Demystifying Interest Adjustments when closing a home

Sometimes first time buyers are confused by an extra closing cost they maybe did not anticipate called an Interest Adjustment. A client asked me this question earlier in the week:

I wanted to know from when I need to start making my mortgage payments. Based on the schedule you had provided earlier, the payments have to be made from the 1st of December. Correct? If that is the case, how come I won’t be paying starting November given that the closing happens on 28th of October. I am a little confused. Let me know when you have a moment.” 

Here is my answer:

“Unlike your rent or cell phone bill which you pay each month in advance, your mortgage payment is made after the fact. In other words, on November 01, 2015 you might make your payment for the month of October.

So what happens is you will prepay a few days’ interest on your closing date – it is called an interest adjustment (to address the stub period between closing and November 01) and your lawyer should explain all that when you go into sign papers.”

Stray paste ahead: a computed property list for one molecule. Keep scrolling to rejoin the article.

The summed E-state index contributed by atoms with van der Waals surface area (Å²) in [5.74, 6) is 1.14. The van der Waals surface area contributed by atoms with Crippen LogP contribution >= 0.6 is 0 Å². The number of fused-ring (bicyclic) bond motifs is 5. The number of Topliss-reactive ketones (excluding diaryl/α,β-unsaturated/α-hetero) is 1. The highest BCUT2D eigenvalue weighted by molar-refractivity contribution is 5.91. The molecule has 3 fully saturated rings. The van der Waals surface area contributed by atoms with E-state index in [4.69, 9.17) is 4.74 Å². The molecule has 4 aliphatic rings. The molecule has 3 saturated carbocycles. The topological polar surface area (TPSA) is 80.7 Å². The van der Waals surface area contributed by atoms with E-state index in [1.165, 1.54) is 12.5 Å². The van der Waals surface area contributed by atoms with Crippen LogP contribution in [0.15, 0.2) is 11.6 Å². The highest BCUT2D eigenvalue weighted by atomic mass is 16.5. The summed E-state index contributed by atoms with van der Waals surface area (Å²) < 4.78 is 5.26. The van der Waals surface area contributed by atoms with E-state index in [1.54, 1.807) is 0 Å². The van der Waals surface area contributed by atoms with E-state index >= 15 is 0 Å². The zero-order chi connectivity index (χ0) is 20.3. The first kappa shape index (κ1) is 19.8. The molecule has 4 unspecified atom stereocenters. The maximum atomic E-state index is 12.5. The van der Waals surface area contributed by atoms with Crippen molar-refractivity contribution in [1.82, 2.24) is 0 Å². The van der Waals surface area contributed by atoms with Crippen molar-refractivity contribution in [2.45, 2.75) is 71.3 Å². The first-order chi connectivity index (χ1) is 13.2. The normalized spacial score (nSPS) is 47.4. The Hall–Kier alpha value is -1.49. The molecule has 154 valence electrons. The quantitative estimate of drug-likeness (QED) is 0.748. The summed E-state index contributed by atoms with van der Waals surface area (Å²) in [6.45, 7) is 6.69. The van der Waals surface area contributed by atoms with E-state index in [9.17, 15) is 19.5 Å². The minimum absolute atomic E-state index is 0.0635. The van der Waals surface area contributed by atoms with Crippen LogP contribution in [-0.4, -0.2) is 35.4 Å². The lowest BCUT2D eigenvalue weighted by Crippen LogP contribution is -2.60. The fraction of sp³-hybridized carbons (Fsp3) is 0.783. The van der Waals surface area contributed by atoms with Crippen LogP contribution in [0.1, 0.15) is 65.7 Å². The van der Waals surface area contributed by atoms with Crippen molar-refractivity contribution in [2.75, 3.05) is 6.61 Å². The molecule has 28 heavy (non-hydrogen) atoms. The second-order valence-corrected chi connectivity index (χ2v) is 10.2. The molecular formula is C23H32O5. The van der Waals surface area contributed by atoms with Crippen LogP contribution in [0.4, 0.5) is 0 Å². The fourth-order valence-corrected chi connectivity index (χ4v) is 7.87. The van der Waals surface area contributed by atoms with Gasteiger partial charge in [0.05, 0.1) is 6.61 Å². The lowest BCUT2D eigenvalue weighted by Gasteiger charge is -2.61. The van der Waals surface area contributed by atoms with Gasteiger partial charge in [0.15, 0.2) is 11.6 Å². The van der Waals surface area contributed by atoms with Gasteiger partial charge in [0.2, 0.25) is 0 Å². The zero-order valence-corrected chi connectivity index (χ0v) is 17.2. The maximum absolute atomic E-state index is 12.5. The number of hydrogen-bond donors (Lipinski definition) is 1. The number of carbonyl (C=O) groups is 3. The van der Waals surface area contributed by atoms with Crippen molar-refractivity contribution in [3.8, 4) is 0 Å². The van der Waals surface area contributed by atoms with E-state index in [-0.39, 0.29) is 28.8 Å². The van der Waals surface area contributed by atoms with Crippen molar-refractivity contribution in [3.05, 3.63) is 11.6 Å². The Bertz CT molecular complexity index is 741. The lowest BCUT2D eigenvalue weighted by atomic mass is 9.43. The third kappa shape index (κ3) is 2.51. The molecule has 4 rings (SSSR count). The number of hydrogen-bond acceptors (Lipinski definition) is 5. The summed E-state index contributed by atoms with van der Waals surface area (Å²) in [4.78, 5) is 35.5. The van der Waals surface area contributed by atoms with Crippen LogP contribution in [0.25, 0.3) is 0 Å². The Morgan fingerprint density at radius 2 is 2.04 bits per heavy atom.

How do interest adjustments work?

The next section of this article is from my colleague Rob McLister’s website Canadian Mortgage Trends.

Interest adjustment dates tend to commonly fall on the 1st day of the month after mortgage funds are advanced to the borrower. For example, suppose you close your mortgage on October 25th and have signed up for monthly payments. Here is how the dates might stack up:

  • October 25: Mortgage starts (a.k.a. the closing date)
  • November 1: Interest adjustment date
  • December 1: First payment date
  • Your first full payment on December 1 will therefore be based on the interest that accrued since your interest adjustment date (i.e. from November 1 to November 30 )

{If you plan to make bi-weekly payments, then instead of one month after, your first payment would be two weeks after the interest adjustment date.} Lawyers and notaries routinely collect interest adjustments at closing. Confirm this when you discuss your closing costs with them.

Keep in mind, it is possible to avoid interest adjustments altogether. To do so, you need to schedule your first mortgage payment exactly one payment period (e.g. one month) after your closing date.

Thanks again, Rob….I saw no point in reinventing the wheel here; he explained it very well.

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